Author Archive

 

It's amazing what a difference a few years makes.*

Back when I was in college, there was no Internet, or at least not enough of a one that regular people were using it. When we hunted for jobs, we went to the career center on campus. We did not have monster.com, or careerbuilder.com, or even Google to help us find jobs. We most certainly did not have Facebook or MySpace, wherein potential bosses could take a sneak peek at our collegiate hijinks.

We also didn't have cool job-search sites like One Day, One Job, which profiles employers offering entry-level openings. They featured the National Trust for Historic Preservation yesterday, and -- I am happy to report -- they seem to like what we're doing here, and the opportunities we have available.

The jobs get even more interesting as the experience level goes up. There are some really cool opportunities that require 3-5 years experience, which means you can either try to really impress them with your cover letter and resume or work your way up through the ranks.

They're even asking people to post comments about their favorite historic buildings on their college campuses.

There are quite a few postings open here in addition to those profiled, so if you're interested in working in Historic Preservation, take a look at our jobs page.

*OK, so it's clearly been more than a few years, but denial ain't just a river in Egypt, as the saying goes.

The National Trust for Historic Preservation works to save America's historic places. Join us today to help protect the places that matter to you.

Sarah Heffern

Sarah Heffern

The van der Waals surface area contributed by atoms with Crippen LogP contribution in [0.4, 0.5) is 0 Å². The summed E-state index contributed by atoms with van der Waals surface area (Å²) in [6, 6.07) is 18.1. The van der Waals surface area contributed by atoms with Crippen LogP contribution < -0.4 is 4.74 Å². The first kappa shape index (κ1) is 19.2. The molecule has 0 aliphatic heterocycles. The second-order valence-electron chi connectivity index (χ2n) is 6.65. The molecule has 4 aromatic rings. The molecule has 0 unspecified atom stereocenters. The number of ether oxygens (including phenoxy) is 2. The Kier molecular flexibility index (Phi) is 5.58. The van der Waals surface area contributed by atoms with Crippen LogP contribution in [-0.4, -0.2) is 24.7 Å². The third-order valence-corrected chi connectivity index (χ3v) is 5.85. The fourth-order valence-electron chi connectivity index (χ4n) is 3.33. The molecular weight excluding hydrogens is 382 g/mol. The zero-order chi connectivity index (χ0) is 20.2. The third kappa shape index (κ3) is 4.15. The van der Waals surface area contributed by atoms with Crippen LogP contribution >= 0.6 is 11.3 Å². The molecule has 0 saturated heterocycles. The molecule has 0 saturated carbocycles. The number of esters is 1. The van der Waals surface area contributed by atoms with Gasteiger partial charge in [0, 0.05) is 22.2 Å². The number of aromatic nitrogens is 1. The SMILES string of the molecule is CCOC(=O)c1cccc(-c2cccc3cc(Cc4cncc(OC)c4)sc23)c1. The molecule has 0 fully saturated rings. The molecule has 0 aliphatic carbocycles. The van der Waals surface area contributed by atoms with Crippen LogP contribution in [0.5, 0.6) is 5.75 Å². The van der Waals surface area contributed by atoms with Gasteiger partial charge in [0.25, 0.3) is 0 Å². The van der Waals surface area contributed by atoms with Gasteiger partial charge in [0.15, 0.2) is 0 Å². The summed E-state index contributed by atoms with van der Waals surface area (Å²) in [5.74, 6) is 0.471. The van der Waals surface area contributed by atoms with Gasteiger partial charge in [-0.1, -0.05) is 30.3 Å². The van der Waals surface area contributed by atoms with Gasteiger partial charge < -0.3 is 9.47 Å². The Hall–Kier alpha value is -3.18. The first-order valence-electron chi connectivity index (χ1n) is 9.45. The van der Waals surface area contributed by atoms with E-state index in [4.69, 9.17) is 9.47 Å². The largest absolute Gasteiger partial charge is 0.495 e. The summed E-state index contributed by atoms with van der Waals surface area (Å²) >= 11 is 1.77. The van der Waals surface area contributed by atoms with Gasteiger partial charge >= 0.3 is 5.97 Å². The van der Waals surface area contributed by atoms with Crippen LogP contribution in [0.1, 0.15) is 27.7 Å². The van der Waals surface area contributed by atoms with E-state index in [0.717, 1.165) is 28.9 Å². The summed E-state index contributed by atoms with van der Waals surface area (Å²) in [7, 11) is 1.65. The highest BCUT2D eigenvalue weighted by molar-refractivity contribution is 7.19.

Sarah Heffern is the social media strategist for the National Trust’s Public Affairs team. While she embraces all things online and pixel-centric, she’s also a hard-core building hugger, having fallen for preservation in a fifth grade “Built Environment” class. Follow her on Twitter at @smheffern.

No Thanks, I'll Walk

Posted on: November 2nd, 2007 by Sarah Heffern 1 Comment

 

Anyone who knows me is aware that I wouldn't trade my Capitol Hill neighborhood for a bigger piece of real estate out in the 'burbs, and a friend recently sent me a link to a website that illustrates one of the reasons I like where I live: I can get almost everything I need without ever getting into a car. Walkscore.com uses Google Maps to plot the amenities within walking distance of any address, and provides a numerical score.

It's no coincidence that my vibrant, historic neighborhood scores well -- with an award-winning Main Street program, I am lucky enough to live in a place where preservation has truly made an impact. My current apartment scores an 86 out of 100, and my former home, just one block from Barracks Row, scored a whopping 97. For purposes of comparison, I plugged in my brother's address in the DC suburbs, and it scored a 29. 29!

Historic and walkable -- that's the recipe for a great neighborhood. Sorry, bro.

The National Trust for Historic Preservation works to save America's historic places. Join us today to help protect the places that matter to you.

Sarah Heffern

Sarah Heffern

Sarah Heffern is the social media strategist for the National Trust’s Public Affairs team. While she embraces all things online and pixel-centric, she’s also a hard-core building hugger, having fallen for preservation in a fifth grade “Built Environment” class. Follow her on Twitter at @smheffern.

Restoration Blogging

Posted on: October 15th, 2007 by Sarah Heffern

 

Now seems like as good a time as any to mention another blog produced by the National Trust for Historic Preservation: The President Lincoln's Cottage blog. After all, the cottage will be opening to the public in just a few months, and was the subject of a great article in yesterday's New York Times.

President Lincoln's Cottage, described as a 19th century Camp David, is undergoing a complete transformation in preparation for its February debut. Staff at the cottage are writing about the restoration, the history of the Lincoln presidency, the site's role in DC, and more. It's a fun and fascinating look at the creation of a historic site. Check it out.